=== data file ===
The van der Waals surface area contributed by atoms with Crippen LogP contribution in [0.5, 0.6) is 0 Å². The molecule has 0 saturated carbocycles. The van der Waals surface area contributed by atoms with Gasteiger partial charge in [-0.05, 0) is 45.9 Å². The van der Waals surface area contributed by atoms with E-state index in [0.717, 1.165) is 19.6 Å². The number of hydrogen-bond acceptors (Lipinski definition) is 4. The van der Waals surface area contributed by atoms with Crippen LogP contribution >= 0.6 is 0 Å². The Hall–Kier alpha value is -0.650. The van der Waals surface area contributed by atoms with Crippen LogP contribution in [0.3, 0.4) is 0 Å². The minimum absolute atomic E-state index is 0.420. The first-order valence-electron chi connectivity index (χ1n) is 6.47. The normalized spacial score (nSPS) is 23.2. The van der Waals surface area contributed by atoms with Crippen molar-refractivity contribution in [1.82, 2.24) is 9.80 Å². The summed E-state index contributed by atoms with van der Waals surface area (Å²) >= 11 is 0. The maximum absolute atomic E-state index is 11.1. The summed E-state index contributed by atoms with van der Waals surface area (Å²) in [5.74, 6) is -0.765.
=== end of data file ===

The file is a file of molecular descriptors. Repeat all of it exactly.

The van der Waals surface area contributed by atoms with Crippen LogP contribution in [0.5, 0.6) is 0 Å². The molecule has 0 saturated carbocycles. The van der Waals surface area contributed by atoms with Gasteiger partial charge in [-0.05, 0) is 45.9 Å². The van der Waals surface area contributed by atoms with E-state index in [0.717, 1.165) is 19.6 Å². The number of hydrogen-bond acceptors (Lipinski definition) is 4. The van der Waals surface area contributed by atoms with Crippen LogP contribution >= 0.6 is 0 Å². The Hall–Kier alpha value is -0.650. The van der Waals surface area contributed by atoms with Crippen LogP contribution in [0.3, 0.4) is 0 Å². The minimum absolute atomic E-state index is 0.420. The first-order valence-electron chi connectivity index (χ1n) is 6.47. The normalized spacial score (nSPS) is 23.2. The van der Waals surface area contributed by atoms with Crippen molar-refractivity contribution in [1.82, 2.24) is 9.80 Å². The summed E-state index contributed by atoms with van der Waals surface area (Å²) >= 11 is 0. The maximum absolute atomic E-state index is 11.1. The summed E-state index contributed by atoms with van der Waals surface area (Å²) in [5.74, 6) is -0.765.